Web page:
“These wine vines grow so fast throughout the growing season that it’s easy to get behind on the four to five essential hand-labor passes that are required each season. Not one vineyard operation can afford to have the 10-15 guys on staff year-round to be available during those crucial times,” Thomas said. 

His crew has received training from Texas’ two top wine consultants: Penny Adams, known as First Lady of the Vineyard, and Fritz Westover, of Westover Vineyard Advising.

“My crew and I have the unique experience of working under both of their mentorships and being able to put all of that knowledge together,” Thomas said. “We’re more of an advanced vineyard crew. It isn’t just a group of guys. A lot of people will hire a landscape company out of Austin. You can kill a vineyard with the wrong pruning cuts.”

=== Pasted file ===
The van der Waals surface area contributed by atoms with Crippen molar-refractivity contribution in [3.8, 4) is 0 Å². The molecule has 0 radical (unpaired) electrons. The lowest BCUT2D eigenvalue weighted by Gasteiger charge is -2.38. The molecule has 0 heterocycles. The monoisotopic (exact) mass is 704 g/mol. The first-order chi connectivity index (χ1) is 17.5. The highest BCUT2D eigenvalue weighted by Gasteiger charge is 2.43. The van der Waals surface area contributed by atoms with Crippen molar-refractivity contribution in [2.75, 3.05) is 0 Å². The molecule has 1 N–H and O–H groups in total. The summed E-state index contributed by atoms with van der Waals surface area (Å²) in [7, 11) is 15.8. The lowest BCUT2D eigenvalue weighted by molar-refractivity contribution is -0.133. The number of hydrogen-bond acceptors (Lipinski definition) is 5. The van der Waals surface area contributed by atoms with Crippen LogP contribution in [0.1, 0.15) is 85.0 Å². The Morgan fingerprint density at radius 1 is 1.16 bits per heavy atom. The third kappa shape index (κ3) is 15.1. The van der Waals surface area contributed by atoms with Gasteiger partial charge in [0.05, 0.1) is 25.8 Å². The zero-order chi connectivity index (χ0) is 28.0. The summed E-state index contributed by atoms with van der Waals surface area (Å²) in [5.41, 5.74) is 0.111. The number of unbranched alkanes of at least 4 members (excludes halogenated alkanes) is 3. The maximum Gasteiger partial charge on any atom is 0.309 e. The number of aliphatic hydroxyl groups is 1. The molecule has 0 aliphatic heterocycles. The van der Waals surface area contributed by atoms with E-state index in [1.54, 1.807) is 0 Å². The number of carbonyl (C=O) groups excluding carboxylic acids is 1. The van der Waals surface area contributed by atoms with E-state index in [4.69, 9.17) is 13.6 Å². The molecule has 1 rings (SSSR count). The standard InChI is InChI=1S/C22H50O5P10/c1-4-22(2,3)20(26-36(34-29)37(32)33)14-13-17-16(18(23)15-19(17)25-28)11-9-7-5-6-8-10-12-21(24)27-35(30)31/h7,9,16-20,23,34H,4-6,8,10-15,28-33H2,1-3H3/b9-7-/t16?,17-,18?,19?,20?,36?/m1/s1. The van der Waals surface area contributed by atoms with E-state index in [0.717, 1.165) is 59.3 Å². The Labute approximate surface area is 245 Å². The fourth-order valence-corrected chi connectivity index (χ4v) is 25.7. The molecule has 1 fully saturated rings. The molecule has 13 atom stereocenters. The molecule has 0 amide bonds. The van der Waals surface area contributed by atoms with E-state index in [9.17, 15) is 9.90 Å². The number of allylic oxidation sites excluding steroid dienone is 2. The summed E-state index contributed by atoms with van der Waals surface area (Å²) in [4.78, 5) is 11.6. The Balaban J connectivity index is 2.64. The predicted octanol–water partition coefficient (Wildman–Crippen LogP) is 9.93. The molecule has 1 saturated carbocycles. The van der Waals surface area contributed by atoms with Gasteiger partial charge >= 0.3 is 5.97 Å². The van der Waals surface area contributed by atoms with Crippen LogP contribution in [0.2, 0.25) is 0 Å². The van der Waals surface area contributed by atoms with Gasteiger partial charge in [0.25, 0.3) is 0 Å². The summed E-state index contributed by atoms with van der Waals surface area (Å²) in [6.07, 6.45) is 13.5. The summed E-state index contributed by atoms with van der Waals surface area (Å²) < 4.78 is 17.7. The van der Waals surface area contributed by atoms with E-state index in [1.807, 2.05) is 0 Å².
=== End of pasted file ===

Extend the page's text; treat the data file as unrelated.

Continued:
Thomas compares pruning to sculpting.

“An incredible amount of thought that goes into every single cut. What we often blame on diseases, but a lot of it, in my opinion, is improper pruning,” he said. “We can take care of these vineyards in a way that’s sustainable, and they’ll last much longer. We’ll get so many more years out of these vines.” 

In addition to pruning services, VineOps offers dormant pruning, canopy management, young vine training, and equipment services. 

“Specialty vineyard equipment is extremely expensive, again there are not a lot of single operations that can justify the capital expenditure it takes to purchase some of this equipment if they’re only gonna use it once or twice a year, if they only have 3-4 acres,” Thomas said. “I’m able to amass pieces of equipment so I can offer it as a service to everyone.”